A mini zoo in Kota Kinabalu, Sabah, has been shut down, with immediate steps being taken by wildlife rangers to rescue some 500 animals and birds which have been living in squalid conditions.
The animals in the Kudat zoo included slow lorises, binturong (bear cat), gibbons, eagles, hornbills, lorikeets and leopard cats.
Some of them would be sent to the state-owned Lok Kawi Zoo, Sabah Wildlife Department deputy director Dr Sen Nathan told The Star.
Others might be released back into the wild, he said.
Many of them had been kept in dirty cages at the Victory Mini Zoo in Kampung Papapat, near Matunggong.
Dr Nathan said the department had revoked its licence and had begun to confiscate the animals and birds from the zoo since last Friday.
The closure of the zoo came about after wildlife rangers seized two endangered turtles from a farm last Thursday and found that the zoo operators were keeping more animals than they were permitted to.
"It would take more than two weeks to do an inventory and rescue the animals and birds from the mini zoo," Dr Nathan said.
Wildlife officials have detained a manager of the zoo following the seizure of the turtles.
The mini zoo opened about 12 years ago with a permit from the Wildlife Department.
In Johor Baru, the state government is carrying out an investigation over the disappearance of four monkeys from the Johor Zoo last week.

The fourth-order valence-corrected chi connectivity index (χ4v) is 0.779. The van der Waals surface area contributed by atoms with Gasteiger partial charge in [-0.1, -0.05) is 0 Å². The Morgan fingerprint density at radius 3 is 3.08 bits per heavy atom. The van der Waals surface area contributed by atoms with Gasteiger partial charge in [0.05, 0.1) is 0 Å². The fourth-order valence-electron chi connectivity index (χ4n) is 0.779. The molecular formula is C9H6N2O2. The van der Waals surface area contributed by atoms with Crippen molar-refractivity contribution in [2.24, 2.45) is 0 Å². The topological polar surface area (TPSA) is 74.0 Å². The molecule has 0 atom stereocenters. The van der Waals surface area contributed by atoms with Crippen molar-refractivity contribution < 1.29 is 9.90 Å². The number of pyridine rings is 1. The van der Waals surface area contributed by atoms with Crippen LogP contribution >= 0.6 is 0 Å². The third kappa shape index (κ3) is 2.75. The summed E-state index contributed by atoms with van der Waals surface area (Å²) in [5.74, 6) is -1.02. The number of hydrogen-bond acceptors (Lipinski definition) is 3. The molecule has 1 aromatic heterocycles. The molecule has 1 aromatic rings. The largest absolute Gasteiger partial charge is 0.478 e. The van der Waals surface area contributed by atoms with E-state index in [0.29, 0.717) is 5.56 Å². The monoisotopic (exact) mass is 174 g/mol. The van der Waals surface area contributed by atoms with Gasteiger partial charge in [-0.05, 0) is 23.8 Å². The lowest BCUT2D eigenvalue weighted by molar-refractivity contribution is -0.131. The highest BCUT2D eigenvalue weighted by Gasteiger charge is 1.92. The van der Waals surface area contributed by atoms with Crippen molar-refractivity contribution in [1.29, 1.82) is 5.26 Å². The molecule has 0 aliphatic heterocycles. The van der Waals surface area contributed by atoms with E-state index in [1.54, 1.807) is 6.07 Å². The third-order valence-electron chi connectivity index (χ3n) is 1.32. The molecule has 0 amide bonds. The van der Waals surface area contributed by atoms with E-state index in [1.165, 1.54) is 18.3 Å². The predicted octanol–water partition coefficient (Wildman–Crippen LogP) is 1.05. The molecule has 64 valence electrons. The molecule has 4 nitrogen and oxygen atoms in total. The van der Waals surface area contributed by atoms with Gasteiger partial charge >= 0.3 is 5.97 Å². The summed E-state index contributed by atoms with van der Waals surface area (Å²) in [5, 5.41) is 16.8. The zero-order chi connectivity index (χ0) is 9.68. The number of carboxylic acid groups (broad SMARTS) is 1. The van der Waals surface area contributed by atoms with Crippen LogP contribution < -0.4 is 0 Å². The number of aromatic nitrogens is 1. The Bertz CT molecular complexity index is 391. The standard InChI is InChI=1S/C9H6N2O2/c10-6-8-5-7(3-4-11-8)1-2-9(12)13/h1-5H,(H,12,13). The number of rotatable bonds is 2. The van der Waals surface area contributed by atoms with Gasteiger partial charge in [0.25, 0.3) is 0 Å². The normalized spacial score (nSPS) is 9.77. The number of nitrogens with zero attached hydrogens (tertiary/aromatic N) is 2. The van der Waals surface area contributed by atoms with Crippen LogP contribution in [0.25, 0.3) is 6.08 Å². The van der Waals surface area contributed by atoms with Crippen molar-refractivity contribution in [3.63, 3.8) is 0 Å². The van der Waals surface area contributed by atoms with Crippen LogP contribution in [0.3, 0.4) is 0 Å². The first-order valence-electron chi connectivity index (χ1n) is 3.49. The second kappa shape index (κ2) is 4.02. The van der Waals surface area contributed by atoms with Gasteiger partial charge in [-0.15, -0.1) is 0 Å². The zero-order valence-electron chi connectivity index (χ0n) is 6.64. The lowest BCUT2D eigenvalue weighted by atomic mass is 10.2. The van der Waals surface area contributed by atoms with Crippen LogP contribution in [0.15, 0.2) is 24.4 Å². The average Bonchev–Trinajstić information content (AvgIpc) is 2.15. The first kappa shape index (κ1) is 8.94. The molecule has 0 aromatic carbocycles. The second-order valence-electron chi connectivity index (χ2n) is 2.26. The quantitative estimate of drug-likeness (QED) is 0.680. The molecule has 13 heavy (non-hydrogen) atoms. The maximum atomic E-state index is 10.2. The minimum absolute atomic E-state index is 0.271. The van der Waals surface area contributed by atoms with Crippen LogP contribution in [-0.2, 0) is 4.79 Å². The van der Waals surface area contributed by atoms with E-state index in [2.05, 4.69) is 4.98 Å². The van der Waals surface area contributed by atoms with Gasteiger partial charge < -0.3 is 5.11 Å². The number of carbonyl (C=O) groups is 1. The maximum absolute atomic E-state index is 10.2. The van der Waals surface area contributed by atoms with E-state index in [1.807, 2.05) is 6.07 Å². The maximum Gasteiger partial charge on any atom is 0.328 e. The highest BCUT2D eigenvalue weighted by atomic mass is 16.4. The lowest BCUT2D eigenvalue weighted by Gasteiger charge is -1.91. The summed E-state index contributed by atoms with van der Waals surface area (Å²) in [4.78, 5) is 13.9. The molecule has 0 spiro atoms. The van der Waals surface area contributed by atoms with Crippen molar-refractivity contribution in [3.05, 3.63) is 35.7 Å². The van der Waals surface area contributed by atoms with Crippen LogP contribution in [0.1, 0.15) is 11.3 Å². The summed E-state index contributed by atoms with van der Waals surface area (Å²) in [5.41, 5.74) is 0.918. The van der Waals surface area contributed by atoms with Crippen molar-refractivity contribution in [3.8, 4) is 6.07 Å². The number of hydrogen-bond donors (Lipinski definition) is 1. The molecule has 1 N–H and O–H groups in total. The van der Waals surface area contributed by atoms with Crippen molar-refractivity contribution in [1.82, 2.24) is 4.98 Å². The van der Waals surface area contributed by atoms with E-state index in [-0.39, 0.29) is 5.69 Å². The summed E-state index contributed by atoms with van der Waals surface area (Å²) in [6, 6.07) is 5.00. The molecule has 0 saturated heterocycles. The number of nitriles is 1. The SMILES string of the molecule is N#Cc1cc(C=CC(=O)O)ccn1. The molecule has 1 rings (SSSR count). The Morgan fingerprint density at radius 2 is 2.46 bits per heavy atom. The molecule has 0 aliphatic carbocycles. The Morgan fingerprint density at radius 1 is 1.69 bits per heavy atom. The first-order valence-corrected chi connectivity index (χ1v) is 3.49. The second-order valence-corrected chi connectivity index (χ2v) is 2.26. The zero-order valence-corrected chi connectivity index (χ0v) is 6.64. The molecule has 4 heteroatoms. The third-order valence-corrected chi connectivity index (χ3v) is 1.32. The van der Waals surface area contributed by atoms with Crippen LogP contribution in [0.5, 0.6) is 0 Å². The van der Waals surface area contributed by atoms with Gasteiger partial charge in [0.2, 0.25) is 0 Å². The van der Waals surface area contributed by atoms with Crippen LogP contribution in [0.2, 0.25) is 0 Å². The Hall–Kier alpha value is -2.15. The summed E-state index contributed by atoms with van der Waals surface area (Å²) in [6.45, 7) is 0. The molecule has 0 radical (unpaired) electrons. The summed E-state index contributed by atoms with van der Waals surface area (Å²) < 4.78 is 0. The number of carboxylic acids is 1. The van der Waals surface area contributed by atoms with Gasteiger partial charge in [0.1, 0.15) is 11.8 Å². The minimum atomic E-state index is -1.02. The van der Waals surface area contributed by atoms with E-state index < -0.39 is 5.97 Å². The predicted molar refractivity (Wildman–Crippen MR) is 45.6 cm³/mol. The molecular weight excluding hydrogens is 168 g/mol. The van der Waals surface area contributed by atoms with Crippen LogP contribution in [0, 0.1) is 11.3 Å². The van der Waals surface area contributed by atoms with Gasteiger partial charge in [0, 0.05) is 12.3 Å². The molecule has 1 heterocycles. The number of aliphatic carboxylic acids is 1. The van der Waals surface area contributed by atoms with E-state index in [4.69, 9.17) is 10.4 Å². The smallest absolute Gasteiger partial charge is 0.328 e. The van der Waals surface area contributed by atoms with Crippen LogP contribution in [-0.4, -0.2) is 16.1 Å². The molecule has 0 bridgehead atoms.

"We are worried about this as it is the second time that someone had come into the zoo and stolen animals," state Housing and Local Government executive councillor Abdul Latiff Bandi said.
Several birds were stolen previously.
BEEFING UP SECURITY
"We will be looking at ways to beef up security, including installing CCTVs at the enclosure and the main exit point," he said when contacted.
Known as the common marmoset, the small monkeys could possibly fetch a price of RM8,000 (S$3,100) or more each on the black market.
Johor Baru (South) police spokesman Assistant Commissioner Sulaiman Salleh said police had recorded eight statements from the zoo staff.
ACP Sulaiman also urged the public to contact the police if they found the animals at pet shops or if they know of someone selling the monkeys.
This article was first published on November 18, 2014.
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